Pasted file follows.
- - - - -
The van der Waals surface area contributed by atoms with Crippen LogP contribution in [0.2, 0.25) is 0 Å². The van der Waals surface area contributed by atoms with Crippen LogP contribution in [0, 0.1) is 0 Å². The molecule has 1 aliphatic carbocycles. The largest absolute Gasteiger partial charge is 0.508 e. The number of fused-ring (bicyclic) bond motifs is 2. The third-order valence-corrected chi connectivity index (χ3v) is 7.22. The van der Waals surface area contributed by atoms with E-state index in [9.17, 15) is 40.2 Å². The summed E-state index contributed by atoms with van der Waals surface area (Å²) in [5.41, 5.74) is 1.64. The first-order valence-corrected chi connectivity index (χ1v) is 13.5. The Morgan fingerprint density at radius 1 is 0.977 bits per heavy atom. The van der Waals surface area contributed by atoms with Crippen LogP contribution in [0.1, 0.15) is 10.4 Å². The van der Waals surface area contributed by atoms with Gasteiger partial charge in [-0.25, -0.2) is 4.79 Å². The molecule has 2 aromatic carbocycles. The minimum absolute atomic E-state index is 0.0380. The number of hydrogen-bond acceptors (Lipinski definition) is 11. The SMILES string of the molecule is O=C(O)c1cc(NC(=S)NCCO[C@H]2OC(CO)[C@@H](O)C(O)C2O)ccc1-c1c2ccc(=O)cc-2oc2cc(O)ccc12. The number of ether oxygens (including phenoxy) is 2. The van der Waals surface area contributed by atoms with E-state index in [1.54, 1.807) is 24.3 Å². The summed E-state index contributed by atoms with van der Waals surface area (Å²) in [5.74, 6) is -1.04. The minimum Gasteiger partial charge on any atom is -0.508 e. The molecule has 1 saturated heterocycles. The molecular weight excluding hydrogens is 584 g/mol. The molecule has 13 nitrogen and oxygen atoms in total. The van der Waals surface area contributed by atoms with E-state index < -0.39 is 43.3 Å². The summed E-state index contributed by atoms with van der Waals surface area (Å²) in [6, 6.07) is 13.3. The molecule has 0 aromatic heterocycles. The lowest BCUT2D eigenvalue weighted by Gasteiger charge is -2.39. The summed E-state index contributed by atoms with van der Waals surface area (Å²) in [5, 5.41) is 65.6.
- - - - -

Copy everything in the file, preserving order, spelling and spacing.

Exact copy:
The van der Waals surface area contributed by atoms with Crippen LogP contribution in [0.2, 0.25) is 0 Å². The van der Waals surface area contributed by atoms with Crippen LogP contribution in [0, 0.1) is 0 Å². The molecule has 1 aliphatic carbocycles. The largest absolute Gasteiger partial charge is 0.508 e. The number of fused-ring (bicyclic) bond motifs is 2. The third-order valence-corrected chi connectivity index (χ3v) is 7.22. The van der Waals surface area contributed by atoms with E-state index in [9.17, 15) is 40.2 Å². The summed E-state index contributed by atoms with van der Waals surface area (Å²) in [5.41, 5.74) is 1.64. The first-order valence-corrected chi connectivity index (χ1v) is 13.5. The Morgan fingerprint density at radius 1 is 0.977 bits per heavy atom. The van der Waals surface area contributed by atoms with Crippen LogP contribution in [0.1, 0.15) is 10.4 Å². The van der Waals surface area contributed by atoms with Gasteiger partial charge in [-0.25, -0.2) is 4.79 Å². The molecule has 2 aromatic carbocycles. The minimum absolute atomic E-state index is 0.0380. The number of hydrogen-bond acceptors (Lipinski definition) is 11. The SMILES string of the molecule is O=C(O)c1cc(NC(=S)NCCO[C@H]2OC(CO)[C@@H](O)C(O)C2O)ccc1-c1c2ccc(=O)cc-2oc2cc(O)ccc12. The number of ether oxygens (including phenoxy) is 2. The van der Waals surface area contributed by atoms with E-state index in [1.54, 1.807) is 24.3 Å². The summed E-state index contributed by atoms with van der Waals surface area (Å²) in [5.74, 6) is -1.04. The minimum Gasteiger partial charge on any atom is -0.508 e. The molecule has 1 saturated heterocycles. The molecular weight excluding hydrogens is 584 g/mol. The molecule has 13 nitrogen and oxygen atoms in total. The van der Waals surface area contributed by atoms with E-state index < -0.39 is 43.3 Å². The summed E-state index contributed by atoms with van der Waals surface area (Å²) in [6, 6.07) is 13.3. The molecule has 0 aromatic heterocycles. The lowest BCUT2D eigenvalue weighted by Gasteiger charge is -2.39. The summed E-state index contributed by atoms with van der Waals surface area (Å²) in [5, 5.41) is 65.6.